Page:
Umbilical Cord Care Guide for Newborns

Overhead Newborn Belly Button With Umbilical Cord Still Attached

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What is the best way to care for your baby's umbilical cord? If you've heard the controversy ranging from "dry care" to applying alcohol, you're likely wondering what to do as a parent. You may have been told to put alcohol (70% isopropyl alcohol or rubbing alcohol) on your baby's umbilical cord until it falls off, but you may just as likely have been told not to use alcohol at all. You may have been told how to care for an umbilical cord one way with your first baby, and another way now.

Why Recommendations About Umbilical Cord Care Have Changed

Some experts think that too much alcohol can actually make the umbilical cord stump stay on longer, which most parents definitely don't want. And studies have shown that alcohol doesn't have as much of a protective effect against infections over simply allowing an umbilical cord to dry on its own (dry care).

Triple Dye vs. Hexachlorophene vs. No Treatment

Immediately after birth, the site of your baby's umbilical cord may, or may not, be treated with a substance to lower the risk of infection. Some hospitals use triple dye on a newborn's umbilical cord. (If you've noticed purple stuff around your baby's umbilical cord, that's what causes this.) Some hospitals use chlorhexidine. Some hospitals use other substances such as bacitracin, silver sulfadiazine, and hexachlorophene.

Which is best? Apparently, there are advantages and disadvantages to each method—a common one being that they may decrease the number of bacteria present around the umbilical cord. At the same time, the treatments often result in a greater amount of time before the umbilical cord falls off.

A recent review of studies to date found that chlorhexidine decreased the risk of umbilical cord infections (omphalitis) and infant mortality, but that these concerns are probably much greater in developing than in developed countries.


When going home, your doctor may or may not recommend applying alcohol to your baby's cord stump. If using alcohol to care for your baby's umbilical cord, it is usually best to apply it with a cotton swab or cotton ball a few times a day.

More frequently, you may be told to skip the alcohol. Parents who are told that they don't have to use alcohol often take this advice too far, though. They may never clean, or even touch, their baby's umbilical cord at all. Keep in mind that with umbilical cord dry care, you are actually supposed to wash the cord with soap and water when it becomes soiled, wipe it with a dry cotton swab, and then allow it to air-dry.

What You Need to Know

Despite some research on the subject, we still don't have a clear understanding of optimal cord care practices. Fortunately, umbilical cord infections are not very common and often easily treated when recognized quickly.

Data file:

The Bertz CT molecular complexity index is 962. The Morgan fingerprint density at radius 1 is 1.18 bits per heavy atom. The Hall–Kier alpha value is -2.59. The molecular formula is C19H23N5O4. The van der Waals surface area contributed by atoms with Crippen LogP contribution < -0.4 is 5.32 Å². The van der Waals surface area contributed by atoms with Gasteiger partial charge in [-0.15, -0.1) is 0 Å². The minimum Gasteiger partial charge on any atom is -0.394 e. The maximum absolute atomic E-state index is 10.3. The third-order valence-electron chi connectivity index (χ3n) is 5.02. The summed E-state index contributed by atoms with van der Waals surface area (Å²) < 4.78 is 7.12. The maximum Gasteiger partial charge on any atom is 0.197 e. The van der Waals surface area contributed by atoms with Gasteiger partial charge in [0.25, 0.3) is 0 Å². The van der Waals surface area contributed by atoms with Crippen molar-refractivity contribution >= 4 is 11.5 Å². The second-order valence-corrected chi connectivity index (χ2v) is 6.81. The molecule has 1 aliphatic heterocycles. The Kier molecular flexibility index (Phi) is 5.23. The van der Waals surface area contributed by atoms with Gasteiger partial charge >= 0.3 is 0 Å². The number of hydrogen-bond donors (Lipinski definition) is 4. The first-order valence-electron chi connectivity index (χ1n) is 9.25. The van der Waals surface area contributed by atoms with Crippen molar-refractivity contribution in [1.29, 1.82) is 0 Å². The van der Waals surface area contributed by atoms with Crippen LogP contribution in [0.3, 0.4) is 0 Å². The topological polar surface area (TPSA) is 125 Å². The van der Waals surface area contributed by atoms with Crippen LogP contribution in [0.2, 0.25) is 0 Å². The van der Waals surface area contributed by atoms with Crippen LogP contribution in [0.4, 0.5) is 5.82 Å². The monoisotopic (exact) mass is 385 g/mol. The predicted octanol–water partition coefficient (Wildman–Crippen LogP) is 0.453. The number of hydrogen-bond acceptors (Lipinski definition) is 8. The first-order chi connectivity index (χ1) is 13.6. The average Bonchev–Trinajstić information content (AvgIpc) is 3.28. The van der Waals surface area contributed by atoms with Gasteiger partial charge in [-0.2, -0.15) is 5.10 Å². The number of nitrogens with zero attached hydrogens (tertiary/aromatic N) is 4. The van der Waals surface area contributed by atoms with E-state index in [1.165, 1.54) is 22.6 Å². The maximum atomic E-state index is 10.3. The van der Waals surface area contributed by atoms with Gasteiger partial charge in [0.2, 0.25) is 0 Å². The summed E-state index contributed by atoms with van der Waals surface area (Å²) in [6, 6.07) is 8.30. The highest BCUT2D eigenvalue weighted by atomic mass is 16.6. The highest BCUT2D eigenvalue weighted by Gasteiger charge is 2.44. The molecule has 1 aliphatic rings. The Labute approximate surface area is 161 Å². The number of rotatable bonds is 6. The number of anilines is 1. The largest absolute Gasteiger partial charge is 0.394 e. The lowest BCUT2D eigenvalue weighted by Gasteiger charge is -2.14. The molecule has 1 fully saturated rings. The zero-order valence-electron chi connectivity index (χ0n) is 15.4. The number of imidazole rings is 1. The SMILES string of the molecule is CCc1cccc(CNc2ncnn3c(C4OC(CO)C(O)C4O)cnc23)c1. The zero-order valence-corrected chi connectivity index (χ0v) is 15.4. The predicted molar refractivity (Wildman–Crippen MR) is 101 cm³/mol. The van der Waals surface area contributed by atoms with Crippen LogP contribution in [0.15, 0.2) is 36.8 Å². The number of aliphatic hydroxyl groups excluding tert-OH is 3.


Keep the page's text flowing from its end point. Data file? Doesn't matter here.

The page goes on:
Until more research is done, ask your pediatrician what they suggest concerning umbilical cord care. Most recommend cleaning the umbilical cord stump with soap and water. Alcohol may kill bacteria that help the cord dry and separate.

Caring for an Umbilical Cord Stump at Home

Your baby's umbilical stump should fall off by the time they are one to four weeks old. Some sources recommend calling your doctor if the cord is still attached at four weeks. Ask your pediatrician what they recommend, and err on the side of calling sooner rather than later with any concerns you have as a parent.

When diapering, fold the diapers so that they do not cover the umbilical stump. You can buy diapers for newborns or cutaway diapers so this region doesn't rub on the stump. As long as it is warm enough, leaving the umbilical region open to the air may help it dry out sooner.

Until your baby's umbilical cord stump falls off, be sure to keep it clean and dry. Remember that your baby will only need sponge baths until his cord falls off and that the umbilical stump should not be submerged in a tub until that has occurred. There may be a few drops of dried blood around the stump when it falls off, but any real bleeding should alert you to call your pediatrician right away.

When to Contact Your Pediatrician About Umbilical Cord Issues

Umbilical cord infections or omphalitis: Signs of umbilical cord infection include redness around the area, a foul odor, and discharge, or discomfort when you touch the area around the umbilical cord. Call your pediatrician right away if any of these symptoms or signs should develop.

Umbilical cord granulomas: Sometimes a granuloma—a pinkish appearing nodule which drains a small amount of yellow-green material—may occur after the cord follows off. This is very common and usually resolves within a week. If it persists your pediatrician may cauterize the area with silver nitrate.

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  1. Ozdemir H, Bilgen H, Topuzoglu A, et al. Impact of different antiseptics on umbilical cord colonization and cord separation time. J Infect Dev Ctries. 2017;11(2):152-157. doi:10.3855/jidc.7224

  2. U.S. National Library of Medicine. Umbilical cord care in newborns. Updated February 25, 2020.